Inhalants

Inhalants

Legal household ingredients or industrial chemicals are often used as inhalants, but a certain inhalants are specifically intended to be used as recreational drugs. Inhalants can be classified according to their chemical structures:

  • Aliphatic hydrocarbons – generally petroleum products, such as butane, gasoline, kerosene and propane.
  • Aromatic hydrocarbons – industrial chemicals such as toluene and xylene.
  • Haloalkanes – include many aerosols and propellants, such as chlorofluorocarbon, hydrofluorocarbons, trichloroethylene and 1,1,1-Trichloroethane.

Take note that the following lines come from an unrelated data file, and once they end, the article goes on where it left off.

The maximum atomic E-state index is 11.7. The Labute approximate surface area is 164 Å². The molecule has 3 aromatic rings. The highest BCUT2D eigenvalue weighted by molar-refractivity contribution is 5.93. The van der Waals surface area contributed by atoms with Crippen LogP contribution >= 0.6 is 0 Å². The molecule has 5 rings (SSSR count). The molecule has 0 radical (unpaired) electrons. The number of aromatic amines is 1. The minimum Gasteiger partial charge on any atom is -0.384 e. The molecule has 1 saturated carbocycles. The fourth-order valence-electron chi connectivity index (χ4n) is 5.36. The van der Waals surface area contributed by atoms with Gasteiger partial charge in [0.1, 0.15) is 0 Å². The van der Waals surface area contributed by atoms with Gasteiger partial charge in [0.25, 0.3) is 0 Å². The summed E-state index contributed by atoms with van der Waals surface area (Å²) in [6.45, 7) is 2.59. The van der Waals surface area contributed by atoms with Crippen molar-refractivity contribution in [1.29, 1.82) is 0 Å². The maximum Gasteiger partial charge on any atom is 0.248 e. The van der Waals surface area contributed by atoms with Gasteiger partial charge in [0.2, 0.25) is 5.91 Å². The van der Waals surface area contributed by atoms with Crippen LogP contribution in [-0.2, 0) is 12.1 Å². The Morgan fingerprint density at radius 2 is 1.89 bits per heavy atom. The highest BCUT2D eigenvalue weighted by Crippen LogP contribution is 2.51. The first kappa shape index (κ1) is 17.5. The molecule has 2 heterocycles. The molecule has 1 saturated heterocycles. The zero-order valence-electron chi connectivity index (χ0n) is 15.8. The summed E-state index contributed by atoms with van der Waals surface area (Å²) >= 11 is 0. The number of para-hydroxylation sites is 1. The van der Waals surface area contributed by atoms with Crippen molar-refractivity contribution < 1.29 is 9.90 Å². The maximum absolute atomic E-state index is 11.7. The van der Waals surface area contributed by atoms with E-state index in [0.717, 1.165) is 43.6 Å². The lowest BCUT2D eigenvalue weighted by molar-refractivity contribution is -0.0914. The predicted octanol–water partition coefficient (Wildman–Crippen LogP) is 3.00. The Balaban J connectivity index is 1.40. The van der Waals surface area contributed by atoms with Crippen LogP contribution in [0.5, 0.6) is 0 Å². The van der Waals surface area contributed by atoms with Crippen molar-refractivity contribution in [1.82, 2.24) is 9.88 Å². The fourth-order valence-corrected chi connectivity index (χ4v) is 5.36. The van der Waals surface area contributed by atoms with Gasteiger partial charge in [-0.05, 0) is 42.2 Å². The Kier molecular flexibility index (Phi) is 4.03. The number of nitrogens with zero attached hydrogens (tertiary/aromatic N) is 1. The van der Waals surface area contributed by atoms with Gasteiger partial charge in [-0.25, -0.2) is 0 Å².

• Ketones – Acetone is a common inhalant found in nail polish remover.
  • Nitrites – Nitrites include nitrous oxide, which is commonly used in dentistry as a general anesthesia, while amyl nitrite is a recreational drug that’s typically inhaled.

The primary effect of inhalants depends on the specific substance. A small amount of paint thinner or rubber cement can produce an intoxicating effect similar to that of alcohol.

Other inhalants can produce hallucinations, distortions in time, and radical emotions.  The inhalant can cause harmful effects by itself, but other chemicals in the product can also produce adverse effects.

Treatment for inhalant abuse depends upon several factors, such as age and gender of the individual, the length and severity of the individual’s addiction, the types of inhalants being abused, along with other substance abuse, and the presence of any other health issues.